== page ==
20 Review Sites That Will Expand Your Influence

Social influence peopleAmazon, Epinions, and Yelp were pioneers of the user feedback and rating movement.  A recent “Review Boom” lead to dozens of new feedback platforms, rating scales, and opinion forums.  Consumers can’t determine the best source for reliable content, let alone understand how the different rating systems work.  To become a trusted-source of information you must know where your voice will be heard.  If you leave a review where nobody will see it, does anyone care what you think?

 

There are only a handful of sites that will help you reach a large and diverse audience.  Many review sites are merely aggregators that pull content from affiliate websites and use strategic partnerships to provide visitors with user-generated feedback collected from a variety of online platforms.  Start with the most prominent platforms then re-post your material on 2-3 smaller sites that may reach a different audience.  A carefully crafted, constructive review is more valuable than a handful of generic posts that offer no substance.

 

The list below is separated into three tiers that will help prioritize your efforts, build credibility, and monitor  how your social influence impacts the community.  Tier I reaches the largest audiences and your content will be broadcast across the web through affiliate sites and other feeds.  Tier II includes content aggregators, sites that reach smaller audiences, and platforms that are overlooked because their primary focus is not reviews or user-generated feedback.  Lastly, Tier III lists niche pages that cater to a specific audience, such as service providers, restaurants-only, or traveler planners.

 

20 User-Generated Review and Rating Sites You Need To Expand Your Influence:

 

Dan Leavitt Yelp ReviewsTier I

  1. Google Local – create a profile on Google+ so your page is displayed on the SERP next to your reviews.  Let’s not start about the SEO benefits that stem from being an active user within the Google community (Google+, maps, etc)
  2. Yelp – it’s more than just reviews.  Check-in at your favorite locations, mark reviews as “funny” or “cool” to interact with other Yelpers, “like” other user’s activity to stay visible under ‘Recent Activity’.
  3. Amazon.com – participate in the largest collection of reviews, make wish lists, and mark “useful” reviews from other members.
  4. Foursquare – often overlooked, yet very easy to utilize.  Post tips when you check-in (include recommendations, advice for newcomers, or fun facts) and don’t forget to note the tips you’ve completed at each check-in.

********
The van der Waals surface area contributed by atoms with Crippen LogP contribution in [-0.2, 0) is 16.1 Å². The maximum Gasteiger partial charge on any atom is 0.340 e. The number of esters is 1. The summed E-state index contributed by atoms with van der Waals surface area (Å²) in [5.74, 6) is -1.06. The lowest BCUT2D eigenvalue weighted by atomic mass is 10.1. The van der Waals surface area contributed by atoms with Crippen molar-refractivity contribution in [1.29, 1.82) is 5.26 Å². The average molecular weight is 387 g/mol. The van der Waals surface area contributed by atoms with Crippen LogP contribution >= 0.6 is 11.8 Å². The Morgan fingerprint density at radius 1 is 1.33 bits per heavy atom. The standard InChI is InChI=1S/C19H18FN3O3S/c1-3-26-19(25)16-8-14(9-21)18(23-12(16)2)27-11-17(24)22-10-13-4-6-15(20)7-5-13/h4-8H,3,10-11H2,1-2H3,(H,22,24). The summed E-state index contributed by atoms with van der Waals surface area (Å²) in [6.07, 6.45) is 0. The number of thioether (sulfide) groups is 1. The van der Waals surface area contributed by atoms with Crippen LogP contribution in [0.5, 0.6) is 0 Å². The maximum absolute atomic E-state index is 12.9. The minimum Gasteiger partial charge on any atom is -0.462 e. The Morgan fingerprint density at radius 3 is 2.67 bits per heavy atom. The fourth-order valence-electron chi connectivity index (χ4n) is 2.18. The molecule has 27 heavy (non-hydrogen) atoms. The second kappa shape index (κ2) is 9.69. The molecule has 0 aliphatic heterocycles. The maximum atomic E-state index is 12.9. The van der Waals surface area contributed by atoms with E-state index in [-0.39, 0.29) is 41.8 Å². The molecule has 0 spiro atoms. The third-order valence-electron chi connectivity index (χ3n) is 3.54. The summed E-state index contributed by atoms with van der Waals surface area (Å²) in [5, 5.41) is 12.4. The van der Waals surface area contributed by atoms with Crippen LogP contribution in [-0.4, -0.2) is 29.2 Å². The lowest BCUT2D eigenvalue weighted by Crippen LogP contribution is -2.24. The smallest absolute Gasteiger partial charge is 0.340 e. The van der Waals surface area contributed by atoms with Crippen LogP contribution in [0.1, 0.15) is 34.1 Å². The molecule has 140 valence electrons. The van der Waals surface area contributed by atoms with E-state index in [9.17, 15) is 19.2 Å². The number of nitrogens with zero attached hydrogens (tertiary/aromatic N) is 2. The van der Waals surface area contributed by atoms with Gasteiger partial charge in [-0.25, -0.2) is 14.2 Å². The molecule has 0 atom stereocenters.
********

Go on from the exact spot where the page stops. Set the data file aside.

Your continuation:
5. Facebook – most feedback posted to company and brand pages is visible to less than 20% of your friends, but companies and brands take notice.  Tag pages, leave comments, and “like” content.  “Likes” are a sign of approval and the equivalent of a positive review in Facebook World.  Your friends, friends of friends, and others see comments you leave and posts you “like”.

 

Tier II

  1. Citysearch.com – one of many sites similar to Yelp, yet reaches a smaller audience with a very simple feedback form and rating system that compares total up/down votes to offer the percentage of CitySearch members that recommend a particular business.
  2. Bing Local – see “Google Local” with smaller market share.
  3. Yahoo! Local – ditto
  4. Epinions.com – site includes reviews but links consumers to online retailers that offer the product.  Users do not complete transactions on the Epinions website.
  5. Local.com
  6. MerchantCircle – business listings, similar to Yellowpages, with an element that encourages users to provide a basic review of the business.
  7. InsiderPages.com
  8. LinkedIn – in addition to personal recommendations, company pages allow users to comment on “Recent Updates” and recommend items that companies include under “Products”.
  9. Judy’s Book 

 

Tier III

  1. RipoffReport.com – an alternative to legal action, RipOffReport is a public record of company complaints that can destroy a businesses reputation.  Similar to the BBB, companies can respond to allegations and attempt to resolve each consumer complaint.
  2. Angie’s List – members pay a monthly fee to access reviews.  Only members can post feedback.  Meaningful content and more accountability make Angie’s list a reliable for reviews.
  3. Zagat.com – the gold standard for restaurant ratings.
  4. TripAdvisor.com – the gold standard for travel and accommodations feedback.
  5. OpenTable.com 
  6. UrbanSpoon.com 

 

Don’t post on RipOffReport every time you have a bad consumer experience.  It happens.  Plus, it’s just as easy to damage your own reputation if you’re quick to post complaints.  Nobody likes a cynic who never has anything positive to say.  People are quick to post their negative experiences and overlook the routine displays of exceptional service and professionalism they encounter on a daily basis.   I follow a “3-1 Rule” – offer 3 positive reviews for every substandard review.  My 3-1 Rule also helps me stay positive throughout the day.

 

Reviews and user-generated feedback are an essential component of your social influence.  Celebrity status is not achieved overnight but establishing a solid presence on each Tier 1 site, combined with an effective social media strategy, will expand your social influence exponentially after just a few weeks.  Within a couple months you’ll have more influence than Joan Rivers at a red carpet fashion special!

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2 Comments

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2 responses to “20 Review Sites That Will Expand Your Influence

  1. insiderhedge

    Reblogged this on Parrot Reviews.